Incline sheriff’s substation is not closing | NevadaAppeal.com

Incline sheriff’s substation is not closing

Washoe County Sheriff Chuck Allen said Wednesday there's no truth to the rumor he's shutting down the Incline Village Substation.

Allen said effective Monday the substation will lose its resident lieutenant. That post will be transfered to the valley.

But he said the substation will remain in business staffed by a sergeant and four full-time resident deputies, the office support specialist as well as deputies assigned to Incline on a rotating basis to cover other shifts.

"That's not to say they'll never see a lieutenant again," he said adding the substation commander is "kind of the face of the sheriff's office up there."

He said lieutenants, captains and even he will go to Incline when needed to participate in community meetings and other events.

Allen said the change is just one on a list of moves he has been forced to make to rein in a growing budget shortfall. He said by July 1, he has to reduce spending by an estimated $500,000.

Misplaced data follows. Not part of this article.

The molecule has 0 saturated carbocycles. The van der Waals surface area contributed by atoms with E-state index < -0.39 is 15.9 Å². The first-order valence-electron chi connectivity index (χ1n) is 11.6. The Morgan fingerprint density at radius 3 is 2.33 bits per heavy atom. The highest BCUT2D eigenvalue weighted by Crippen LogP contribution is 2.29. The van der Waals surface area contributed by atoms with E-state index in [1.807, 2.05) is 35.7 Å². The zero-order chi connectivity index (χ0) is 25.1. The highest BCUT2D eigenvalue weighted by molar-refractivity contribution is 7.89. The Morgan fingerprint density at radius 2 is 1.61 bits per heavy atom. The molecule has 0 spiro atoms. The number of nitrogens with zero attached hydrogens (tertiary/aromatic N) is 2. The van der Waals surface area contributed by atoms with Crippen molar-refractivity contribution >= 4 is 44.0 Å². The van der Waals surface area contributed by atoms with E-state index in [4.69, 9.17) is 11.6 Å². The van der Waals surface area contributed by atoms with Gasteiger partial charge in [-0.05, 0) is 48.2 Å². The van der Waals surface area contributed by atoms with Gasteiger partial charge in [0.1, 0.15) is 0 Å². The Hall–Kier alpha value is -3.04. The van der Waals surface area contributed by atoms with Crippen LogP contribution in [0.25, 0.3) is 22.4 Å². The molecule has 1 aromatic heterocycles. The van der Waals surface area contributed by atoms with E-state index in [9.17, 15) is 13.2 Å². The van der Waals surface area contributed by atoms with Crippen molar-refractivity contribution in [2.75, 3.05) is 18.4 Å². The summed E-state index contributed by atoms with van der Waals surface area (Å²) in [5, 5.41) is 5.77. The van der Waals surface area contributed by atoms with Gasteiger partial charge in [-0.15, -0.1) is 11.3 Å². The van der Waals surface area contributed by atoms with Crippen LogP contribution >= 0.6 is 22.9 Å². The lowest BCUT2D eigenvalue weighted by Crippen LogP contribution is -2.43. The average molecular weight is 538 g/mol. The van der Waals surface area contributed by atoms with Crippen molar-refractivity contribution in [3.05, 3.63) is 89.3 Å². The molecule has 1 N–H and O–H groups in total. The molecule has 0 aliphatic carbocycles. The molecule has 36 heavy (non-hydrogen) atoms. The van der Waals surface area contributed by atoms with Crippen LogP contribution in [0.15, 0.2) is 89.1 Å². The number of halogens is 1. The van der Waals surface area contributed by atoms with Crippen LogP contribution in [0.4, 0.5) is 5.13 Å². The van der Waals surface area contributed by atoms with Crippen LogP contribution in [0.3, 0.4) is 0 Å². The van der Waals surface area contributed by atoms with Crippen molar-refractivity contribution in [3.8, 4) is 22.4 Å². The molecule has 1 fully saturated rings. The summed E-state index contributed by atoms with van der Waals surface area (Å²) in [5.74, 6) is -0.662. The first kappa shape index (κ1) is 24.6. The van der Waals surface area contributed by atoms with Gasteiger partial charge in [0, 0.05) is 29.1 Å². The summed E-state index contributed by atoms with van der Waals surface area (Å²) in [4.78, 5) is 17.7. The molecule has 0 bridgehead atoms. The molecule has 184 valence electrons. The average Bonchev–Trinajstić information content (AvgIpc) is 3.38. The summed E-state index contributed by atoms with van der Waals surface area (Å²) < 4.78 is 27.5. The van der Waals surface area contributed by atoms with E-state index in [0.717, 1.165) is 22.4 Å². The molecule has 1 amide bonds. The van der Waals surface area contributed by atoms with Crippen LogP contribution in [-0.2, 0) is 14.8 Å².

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"I've got to make some hard budget cuts because of the way the budget is tracking," he said. "Overtime is bleeding immensely."

Moving the lieutenant's post down the mountain saves money because Incline duty comes with special duty pay to cover the high cost of living there.

Allen said last year, overtime costs were covered by salary savings from 30 vacant positions. Right now, he said, the department has just 11 vacant positions in a total staff of 727 including 424 sworn posts.

Allen said the biggest changes will come at the jail that serves not only Washoe County but Reno and Sparks police departments. He said he had to make a number of changes including moving three positions back off the streets to the jail. He also had to pull the roving deputy post from the courthouse.

Allen pointed out that, in many cases, he can't control overtime — especially if there's a significant event that requires a response.

He said he's also going to have to start having non-injury accident victims file their own reports on line.

"I'm probably the biggest opponent to having civilians make reports online but, at the end of the day, I have to listen to the recommendations," he said.